marijuana

Marijuana plant
KUOW Photo/Bond Huberman

The moratorium on marijuana businesses in unincorporated parts of King County is just about over. The King County Council voted last night to lift the four month ban.

Council members also considered a move to allow retail pot stores in neighborhood business zones. People like Linda Mango asked policy makers to approve of that legislation.

Even though Oregon voters legalized recreational marijuana in 2014, you can't legally buy the stuff in more than 100 Oregon communities. That's because some city and county governments have banned recreational marijuana businesses.

But voters in nearly half of those places will have the chance to overturn those bans this November.

Washington's Poison Center has unveiled the new warning label to identify products that are not for children.
Washington Poison Center

Mr. Yuk may have a new sibling in Washington: a bright red hand.

Washington's Poison Center has unveiled the new warning label to identify products that are not for children, like edible marijuana. The new label has a red hand, the words "not for kids," and the number for the Poison Center.

Prescription drug prices continue to climb, putting the pinch on consumers. Some older Americans appear to be seeking an alternative to mainstream medicines that has become easier to get legally in many parts of the country. Just ask Cheech and Chong.

Marijuana is legal in Colorado — as long as you're 21 or older. It's still illegal for kids to possess, so juveniles are coming to dominate the marijuana arrests in Colorado. But another startling trend also has developed: Arrest rates have risen dramatically for young blacks and Latinos.

Ricky Montoya isn't surprised that's happening. He's standing outside Courtroom 4F in Denver's City and County Building, where he was just ordered to pay a $1,000 fine for his third marijuana possession offense.

The end is near for a veteran-owned medical marijuana dispensary in downtown Olympia. It’s a casualty of the state merging recreational and medical marijuana.

A marijuana collective on Aurora Avenue North, where there are several medical marijuana dispensaries within a few blocks. The deadline for medical marijuana storefronts to meet state regulations is July 1.
Google Maps

Along certain stretches of highway in Washington state are green crosses painted on a white background.

These crosses signal a medical marijuana dispensary nearby.

Marijuana plants growing at Seattle's first legal pot farm, Sea of Green.
KUOW Photo/Bond Huberman

The Washington State Liquor and Cannabis Board is taking steps to address high levels of pesticides found in some legal marijuana samples. But the agency does not currently require testing for pesticides. Growers say for now, it’s up to consumers to seek that information.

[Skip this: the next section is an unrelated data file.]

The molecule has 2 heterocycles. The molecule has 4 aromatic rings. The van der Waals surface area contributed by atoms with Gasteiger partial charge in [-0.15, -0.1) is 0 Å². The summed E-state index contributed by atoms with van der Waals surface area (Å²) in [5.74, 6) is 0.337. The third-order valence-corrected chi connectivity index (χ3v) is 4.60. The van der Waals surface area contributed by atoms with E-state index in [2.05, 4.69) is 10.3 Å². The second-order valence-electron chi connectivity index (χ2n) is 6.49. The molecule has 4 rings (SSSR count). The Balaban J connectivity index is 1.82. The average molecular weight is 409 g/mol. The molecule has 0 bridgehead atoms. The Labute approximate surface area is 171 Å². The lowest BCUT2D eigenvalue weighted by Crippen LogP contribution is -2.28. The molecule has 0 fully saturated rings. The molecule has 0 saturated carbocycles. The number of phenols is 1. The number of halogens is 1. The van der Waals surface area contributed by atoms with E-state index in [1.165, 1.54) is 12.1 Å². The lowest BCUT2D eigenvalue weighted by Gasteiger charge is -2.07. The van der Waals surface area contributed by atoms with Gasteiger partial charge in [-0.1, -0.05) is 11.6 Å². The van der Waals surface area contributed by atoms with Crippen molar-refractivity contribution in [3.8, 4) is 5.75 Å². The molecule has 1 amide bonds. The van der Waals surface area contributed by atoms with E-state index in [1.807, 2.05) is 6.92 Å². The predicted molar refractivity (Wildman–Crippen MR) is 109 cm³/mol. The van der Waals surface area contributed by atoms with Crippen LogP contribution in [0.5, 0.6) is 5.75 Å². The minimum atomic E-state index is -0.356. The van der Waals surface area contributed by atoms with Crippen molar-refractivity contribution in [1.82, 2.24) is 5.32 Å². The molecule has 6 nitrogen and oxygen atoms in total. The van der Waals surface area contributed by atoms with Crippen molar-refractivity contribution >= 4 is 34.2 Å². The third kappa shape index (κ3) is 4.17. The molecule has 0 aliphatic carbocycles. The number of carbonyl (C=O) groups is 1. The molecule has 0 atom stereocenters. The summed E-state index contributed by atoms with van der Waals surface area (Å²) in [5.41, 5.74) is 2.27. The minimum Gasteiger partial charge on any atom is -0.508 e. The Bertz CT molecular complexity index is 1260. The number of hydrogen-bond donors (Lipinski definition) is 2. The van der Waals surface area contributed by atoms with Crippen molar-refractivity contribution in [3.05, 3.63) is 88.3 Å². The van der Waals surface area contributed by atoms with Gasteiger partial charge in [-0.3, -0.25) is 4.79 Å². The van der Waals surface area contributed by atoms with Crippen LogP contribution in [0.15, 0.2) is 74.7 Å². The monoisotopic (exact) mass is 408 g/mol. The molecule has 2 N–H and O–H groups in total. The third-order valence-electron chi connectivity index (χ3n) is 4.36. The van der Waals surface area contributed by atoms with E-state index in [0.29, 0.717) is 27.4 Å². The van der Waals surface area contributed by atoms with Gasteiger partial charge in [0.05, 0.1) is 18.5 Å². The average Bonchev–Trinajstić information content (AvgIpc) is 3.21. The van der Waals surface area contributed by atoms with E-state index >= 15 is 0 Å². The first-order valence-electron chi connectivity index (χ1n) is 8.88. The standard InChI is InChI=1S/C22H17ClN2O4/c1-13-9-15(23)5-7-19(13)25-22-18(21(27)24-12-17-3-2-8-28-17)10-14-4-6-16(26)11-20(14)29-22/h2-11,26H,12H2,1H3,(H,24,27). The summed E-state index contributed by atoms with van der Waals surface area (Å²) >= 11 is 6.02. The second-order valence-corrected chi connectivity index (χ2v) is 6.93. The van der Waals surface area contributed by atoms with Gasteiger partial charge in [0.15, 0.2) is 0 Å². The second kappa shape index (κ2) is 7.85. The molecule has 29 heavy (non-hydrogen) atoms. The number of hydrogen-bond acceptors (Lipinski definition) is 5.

Marijuana cultivation is estimated to use one percent of America’s electricity output. That’s enough juice to power 1.7 million average homes.

And as more states make the drug legal in some form, that power consumption is expected to soar. Northwest energy officials project cannabis grows will suck up three percent of the region’s power by 2035.

Now, efforts are underway to get growers to reduce their energy use.

John Kagia cuts right to the chase.

“Indoor cannabis cultivation is extraordinarily energy intensive," he flatly states.

A University of Washington study concluded about 30 football fields worth of marijuana are needed to serve the medical marijuana market in Washington. That translates to about two million square feet of canopy.

Currently, more than 12 million square feet are approved for production.

'Week in Review' panel Ross Reynolds, Claudia Balducci, Joni Balter and Rob McKenna.
KUOW Photo/Bond Huberman

Will the city come to a standstill with the viaduct closed? That isn't the only transportation story this week, we're also talking about Sound Transit 3.  And can you win an election without big donations? Why aren't more people furious about Troy Kelley? Plus, a round up of this week in pot. 

Ross Reynolds talks the week's news with former Attorney General Rob McKenna, Seattle Channel's Joni Balter and King County Councilmember Claudia Balducci. 

Employees at Ike's Pot Shop in Seattle's Central District sell marijuana products on their opening day, Sept. 30, 2014.
KUOW Photo/Posey Gruener

When writer David Schmader was approached to write a book about marijuana, he laid down these rules: No cartoon pot leaves, no stoner puns and no forwards by Tommy Chong.

Taxes from marijuana sales continue to outpace expectations in Oregon. The state Department of Revenue Wednesday said the state has collected nearly $7 million in pot taxes so far this year.

Public opinion on marijuana has risen dramatically over the last couple of decades. In the mid-1990s, only around 25 percent of Americans thought pot should be legal, according to Gallup.

Today, it's around 58 percent.

Voters in two Oregon counties will decide in the May primary whether to allow marijuana-related businesses. County commissioners banned marijuana retailers and growers in unincorporated parts of Klamath and Grant counties last year.

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